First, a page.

Jacques Joseph Tissot grew up in Nantes, dividing his time between the family drapery business and the quays of the river Loire. This boy, already enrolled as “James” in school, and initially interested in architecture, chose to become a painter and moved to Paris in 1855-1856. He trained in the studios of Flandrin and Lamothe, both followers of Ingres, who instilled in him a love of drawing.
However, Tissot’s true models were not French. Looking further afield, the young artist developed a love of the Primitives – the late mediaeval German masters (Cranach, Dürer, and Holbein) and the Italian painters of the Quattrocento (Carpaccio, and Bellini) – and among his own contemporaries the Belgian artist Henri Leys, and the British Pre-Raphaelite painters in whom he recognised a similarly authentic approach to observing the world and exquisite execution. Tissot’s successive enthusiasms were fuelled by travel since he visited Belgium, Germany and Switzerland in 1859, and then Italy in 1862.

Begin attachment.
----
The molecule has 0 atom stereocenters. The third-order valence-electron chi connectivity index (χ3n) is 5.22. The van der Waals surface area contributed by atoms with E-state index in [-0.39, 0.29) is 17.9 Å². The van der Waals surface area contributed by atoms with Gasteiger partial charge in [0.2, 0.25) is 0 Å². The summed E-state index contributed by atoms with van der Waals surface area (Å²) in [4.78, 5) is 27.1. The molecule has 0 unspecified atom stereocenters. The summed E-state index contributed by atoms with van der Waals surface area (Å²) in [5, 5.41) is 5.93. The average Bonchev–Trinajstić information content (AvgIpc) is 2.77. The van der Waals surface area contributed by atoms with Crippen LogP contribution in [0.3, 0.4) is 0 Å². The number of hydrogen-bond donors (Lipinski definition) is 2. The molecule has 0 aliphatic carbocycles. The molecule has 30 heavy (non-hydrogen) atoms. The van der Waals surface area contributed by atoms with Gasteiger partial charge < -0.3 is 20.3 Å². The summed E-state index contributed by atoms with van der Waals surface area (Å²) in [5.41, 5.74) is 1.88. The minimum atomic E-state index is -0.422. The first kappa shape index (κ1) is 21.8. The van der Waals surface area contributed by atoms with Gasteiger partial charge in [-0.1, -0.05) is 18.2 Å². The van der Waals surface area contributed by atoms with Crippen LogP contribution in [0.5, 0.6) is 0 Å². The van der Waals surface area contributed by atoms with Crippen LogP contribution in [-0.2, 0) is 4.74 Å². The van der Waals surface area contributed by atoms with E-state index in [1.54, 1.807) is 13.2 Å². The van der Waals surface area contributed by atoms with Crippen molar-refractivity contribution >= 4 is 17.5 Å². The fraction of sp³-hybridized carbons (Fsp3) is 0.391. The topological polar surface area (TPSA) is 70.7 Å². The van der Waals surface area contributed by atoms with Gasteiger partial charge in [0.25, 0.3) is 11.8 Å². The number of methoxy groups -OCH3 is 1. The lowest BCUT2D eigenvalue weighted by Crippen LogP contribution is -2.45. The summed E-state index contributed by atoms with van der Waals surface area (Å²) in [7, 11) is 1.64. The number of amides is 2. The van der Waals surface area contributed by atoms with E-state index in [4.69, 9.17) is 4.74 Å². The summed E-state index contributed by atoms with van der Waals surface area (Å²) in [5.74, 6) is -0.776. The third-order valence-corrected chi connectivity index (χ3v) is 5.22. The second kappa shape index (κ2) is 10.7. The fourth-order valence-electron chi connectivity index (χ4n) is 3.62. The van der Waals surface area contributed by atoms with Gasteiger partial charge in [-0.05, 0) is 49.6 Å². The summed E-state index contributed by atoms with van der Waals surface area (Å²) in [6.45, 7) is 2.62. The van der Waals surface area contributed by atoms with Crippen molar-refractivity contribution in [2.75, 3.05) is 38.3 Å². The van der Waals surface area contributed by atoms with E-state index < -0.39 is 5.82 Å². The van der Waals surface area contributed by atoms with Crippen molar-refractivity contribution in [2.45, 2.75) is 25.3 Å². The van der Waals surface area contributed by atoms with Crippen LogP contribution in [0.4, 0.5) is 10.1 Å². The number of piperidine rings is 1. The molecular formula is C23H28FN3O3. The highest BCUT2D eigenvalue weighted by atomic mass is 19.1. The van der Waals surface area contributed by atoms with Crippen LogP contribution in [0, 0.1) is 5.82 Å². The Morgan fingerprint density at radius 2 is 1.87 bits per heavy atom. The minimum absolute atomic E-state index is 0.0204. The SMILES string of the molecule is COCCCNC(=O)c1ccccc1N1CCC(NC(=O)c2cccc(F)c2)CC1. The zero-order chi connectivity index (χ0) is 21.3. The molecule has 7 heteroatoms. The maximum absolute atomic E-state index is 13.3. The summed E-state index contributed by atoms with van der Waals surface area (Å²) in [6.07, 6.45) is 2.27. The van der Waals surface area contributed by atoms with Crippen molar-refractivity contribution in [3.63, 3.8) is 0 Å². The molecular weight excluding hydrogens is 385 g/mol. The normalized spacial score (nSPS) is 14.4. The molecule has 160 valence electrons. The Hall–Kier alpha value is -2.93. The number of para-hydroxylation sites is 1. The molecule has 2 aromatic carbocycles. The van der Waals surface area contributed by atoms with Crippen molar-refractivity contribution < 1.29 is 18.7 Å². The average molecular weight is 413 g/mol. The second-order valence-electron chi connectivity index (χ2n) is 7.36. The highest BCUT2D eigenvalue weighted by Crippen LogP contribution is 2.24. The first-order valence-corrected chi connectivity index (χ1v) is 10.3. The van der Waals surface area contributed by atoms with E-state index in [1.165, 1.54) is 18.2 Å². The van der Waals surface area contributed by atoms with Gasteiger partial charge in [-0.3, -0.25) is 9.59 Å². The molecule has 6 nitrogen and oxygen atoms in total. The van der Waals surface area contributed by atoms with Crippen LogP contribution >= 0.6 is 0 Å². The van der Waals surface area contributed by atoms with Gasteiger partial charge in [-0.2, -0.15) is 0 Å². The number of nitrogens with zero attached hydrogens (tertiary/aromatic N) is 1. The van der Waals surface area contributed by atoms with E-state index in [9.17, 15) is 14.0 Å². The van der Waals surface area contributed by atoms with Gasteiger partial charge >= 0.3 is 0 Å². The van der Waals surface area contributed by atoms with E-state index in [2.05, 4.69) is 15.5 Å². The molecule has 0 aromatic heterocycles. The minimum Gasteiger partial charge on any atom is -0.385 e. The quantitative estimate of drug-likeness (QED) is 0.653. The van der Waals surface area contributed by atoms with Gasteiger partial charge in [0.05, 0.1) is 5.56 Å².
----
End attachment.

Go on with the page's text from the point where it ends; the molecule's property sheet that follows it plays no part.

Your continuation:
Tissot exhibited at the Salon in 1859. His works “full of odd peculiarities, and strange and curious things like the creations of a Nuremburg toymaker” (Olivier Merson) attracted attention, but also harsh criticism. The painter was accused of producing pastiches of the old masters and Henri Leys, and of wallowing in the archaic: “it is sad to see an intelligent and gifted artist betraying his talent with pedantic imitations,” wrote the critic Paul de Saint-Victor.
However, within the space of a few years, Tissot laid the foundations for an original style comprising sharp draughtsmanship and contrasting colours, a sense of detail and accumulation, and weary or repentant figures, which he subsequently applied to modern themes.